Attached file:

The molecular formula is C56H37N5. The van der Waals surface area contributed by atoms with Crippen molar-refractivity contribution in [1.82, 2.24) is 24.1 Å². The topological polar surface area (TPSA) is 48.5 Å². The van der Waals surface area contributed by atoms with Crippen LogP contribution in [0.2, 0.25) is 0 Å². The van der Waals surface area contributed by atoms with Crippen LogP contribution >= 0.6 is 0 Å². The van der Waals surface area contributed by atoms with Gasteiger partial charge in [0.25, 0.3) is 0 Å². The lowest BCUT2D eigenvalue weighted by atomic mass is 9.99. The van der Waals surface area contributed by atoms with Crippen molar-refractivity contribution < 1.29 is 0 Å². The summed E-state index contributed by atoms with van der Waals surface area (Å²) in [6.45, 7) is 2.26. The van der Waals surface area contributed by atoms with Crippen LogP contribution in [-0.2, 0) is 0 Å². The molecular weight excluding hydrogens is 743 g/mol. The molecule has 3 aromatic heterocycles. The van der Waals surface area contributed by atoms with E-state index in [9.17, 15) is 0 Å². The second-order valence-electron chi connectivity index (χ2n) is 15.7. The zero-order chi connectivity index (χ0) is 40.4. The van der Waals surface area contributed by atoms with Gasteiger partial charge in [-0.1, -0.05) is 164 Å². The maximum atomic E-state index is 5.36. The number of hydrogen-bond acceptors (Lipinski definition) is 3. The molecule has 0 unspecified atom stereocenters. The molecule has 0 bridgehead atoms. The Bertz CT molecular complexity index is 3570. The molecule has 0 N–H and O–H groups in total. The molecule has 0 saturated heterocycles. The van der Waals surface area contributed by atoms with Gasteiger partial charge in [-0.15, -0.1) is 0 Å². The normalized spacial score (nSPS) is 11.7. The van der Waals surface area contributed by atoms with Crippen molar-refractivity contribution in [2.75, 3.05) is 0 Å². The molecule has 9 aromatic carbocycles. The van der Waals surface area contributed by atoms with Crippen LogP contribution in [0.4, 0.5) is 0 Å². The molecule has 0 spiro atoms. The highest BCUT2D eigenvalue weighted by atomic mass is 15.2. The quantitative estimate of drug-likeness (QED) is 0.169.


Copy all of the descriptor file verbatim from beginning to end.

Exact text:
The molecular formula is C56H37N5. The van der Waals surface area contributed by atoms with Crippen molar-refractivity contribution in [1.82, 2.24) is 24.1 Å². The topological polar surface area (TPSA) is 48.5 Å². The van der Waals surface area contributed by atoms with Crippen LogP contribution in [0.2, 0.25) is 0 Å². The van der Waals surface area contributed by atoms with Crippen LogP contribution >= 0.6 is 0 Å². The van der Waals surface area contributed by atoms with Gasteiger partial charge in [0.25, 0.3) is 0 Å². The lowest BCUT2D eigenvalue weighted by atomic mass is 9.99. The van der Waals surface area contributed by atoms with Crippen molar-refractivity contribution < 1.29 is 0 Å². The summed E-state index contributed by atoms with van der Waals surface area (Å²) in [6.45, 7) is 2.26. The van der Waals surface area contributed by atoms with Crippen LogP contribution in [-0.2, 0) is 0 Å². The molecular weight excluding hydrogens is 743 g/mol. The molecule has 3 aromatic heterocycles. The van der Waals surface area contributed by atoms with E-state index in [9.17, 15) is 0 Å². The second-order valence-electron chi connectivity index (χ2n) is 15.7. The zero-order chi connectivity index (χ0) is 40.4. The van der Waals surface area contributed by atoms with Gasteiger partial charge in [-0.1, -0.05) is 164 Å². The maximum atomic E-state index is 5.36. The number of hydrogen-bond acceptors (Lipinski definition) is 3. The molecule has 0 unspecified atom stereocenters. The molecule has 0 bridgehead atoms. The Bertz CT molecular complexity index is 3570. The molecule has 0 N–H and O–H groups in total. The molecule has 0 saturated heterocycles. The van der Waals surface area contributed by atoms with Gasteiger partial charge in [-0.15, -0.1) is 0 Å². The normalized spacial score (nSPS) is 11.7. The van der Waals surface area contributed by atoms with Crippen molar-refractivity contribution in [2.75, 3.05) is 0 Å². The molecule has 9 aromatic carbocycles. The van der Waals surface area contributed by atoms with Crippen LogP contribution in [0.4, 0.5) is 0 Å². The molecule has 0 spiro atoms. The highest BCUT2D eigenvalue weighted by atomic mass is 15.2. The quantitative estimate of drug-likeness (QED) is 0.169.